I had “just” finished a César Aira (b. 1949) novel in late January, but here I am having read another. I finished The Literary Conference last night. I cannot help it; I find these strange little novels utterly enticing and, I guess, addictive. They are unique and fill this odd niche sort of space. I have no idea regarding the dates of publishing for this book. According to the front matter of the book in front of me, the novella was originally published in 2006 as El congreso de literatura. I am not going to lie – on Wikipedia [the Source of Truth and Wisdom] this is listed as being published in 1997. It does feel like an earlier work by Aira (I say as if I am an Aira-expert). My edition is the New Directions paperback with cover art by Rodrigo Corral, translated by Katherine Silver.
The main thing that I love about the Aira novels, and his writing style, is his ability to very subtly mix reality and fiction. I have read somewhere that he has a particular writing process involving cafés in the morning. He does not seem to agonize over his writing, either. In other words, once written he does not revise and edit endlessly. I do not think he even communicates with publishers or translators unless truly necessary. Now, I want to say here that this is definitely a privilege because most publishers and translators do not “allow” writers this kind of treatment. Overall, Aira does have a touch of elitistm about him; this does not bother me. Anyway, short-form novellas work for him. He seems slightly annoyed when having to put his writing into a category. Is it poetry? Fairy tales? Allegory? Autobiographical? It is what it is, I think, and our desperate obsession with pigeon-holing things makes readers uncomfortable when thinking about an Aira “novel.”
Until now, I have been drawing a portrait of a character who represents me in more or less fair and realistic – even if partial – terms. Until now, he could have been taken for a cold, clear-headed scientist writing a well-reasoned memoir in which even emotions take on an icy edge. . . To complete the portrait, though, we would need to paint in a background of passion, so alive and excessive that it makes the rest tremble.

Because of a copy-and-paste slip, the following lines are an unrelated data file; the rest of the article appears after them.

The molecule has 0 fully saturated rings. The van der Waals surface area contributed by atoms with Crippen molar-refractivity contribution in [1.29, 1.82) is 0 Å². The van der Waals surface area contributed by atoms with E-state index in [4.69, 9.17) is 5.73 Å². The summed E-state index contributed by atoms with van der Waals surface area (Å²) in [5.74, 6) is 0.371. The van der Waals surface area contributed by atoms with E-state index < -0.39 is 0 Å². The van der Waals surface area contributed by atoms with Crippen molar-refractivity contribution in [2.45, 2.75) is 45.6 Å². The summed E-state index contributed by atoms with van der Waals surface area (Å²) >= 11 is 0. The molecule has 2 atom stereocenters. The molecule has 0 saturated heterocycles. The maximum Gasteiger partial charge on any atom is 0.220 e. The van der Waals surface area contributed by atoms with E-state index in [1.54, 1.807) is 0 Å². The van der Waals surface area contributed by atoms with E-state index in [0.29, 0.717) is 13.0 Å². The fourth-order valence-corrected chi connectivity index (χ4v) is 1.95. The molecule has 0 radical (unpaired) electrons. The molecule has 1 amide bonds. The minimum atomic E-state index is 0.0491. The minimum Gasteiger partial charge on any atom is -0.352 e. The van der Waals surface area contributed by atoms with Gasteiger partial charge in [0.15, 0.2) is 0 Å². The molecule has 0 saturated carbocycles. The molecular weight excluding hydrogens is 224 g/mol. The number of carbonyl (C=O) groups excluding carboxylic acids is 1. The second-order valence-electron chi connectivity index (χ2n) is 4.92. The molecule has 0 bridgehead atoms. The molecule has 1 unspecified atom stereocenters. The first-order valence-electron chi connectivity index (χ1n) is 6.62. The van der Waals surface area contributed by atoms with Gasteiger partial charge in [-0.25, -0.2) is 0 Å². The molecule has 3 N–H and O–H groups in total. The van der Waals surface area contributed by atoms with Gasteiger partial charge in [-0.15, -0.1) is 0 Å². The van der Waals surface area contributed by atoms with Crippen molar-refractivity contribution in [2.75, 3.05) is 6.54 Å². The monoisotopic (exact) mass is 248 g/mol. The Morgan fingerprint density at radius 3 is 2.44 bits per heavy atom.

It would be counterproductive to go into too many details, so I won’t. I know myself and I know that the triumph of my false modesty when I sit down to write would translate into such absurd fairy tales that I don’t know where it would end up. — pg 43
Is Aira being tongue-in-cheek? Because factually, this book’s “storyline” is a dizzying absurd tale that no, I do not think even the most seasoned reader would predict. When Aira uses the pronoun I, which I is he speaking of? The character César? The writer César? Or yet another, developing, César? Decide however you like – when I am reading Aira and have these sorts of pauses and questions, when I feel the story has moved beyond what I find clear, I just think of Aira having a coffee at a table in a café in the early morning and just letting his pen tell the story while he pays a small amount of attention to the activity on the downtown streets around him. Writing like that, an author does not really agonize over the problems of Identity and Self. So what if the plot is veering around?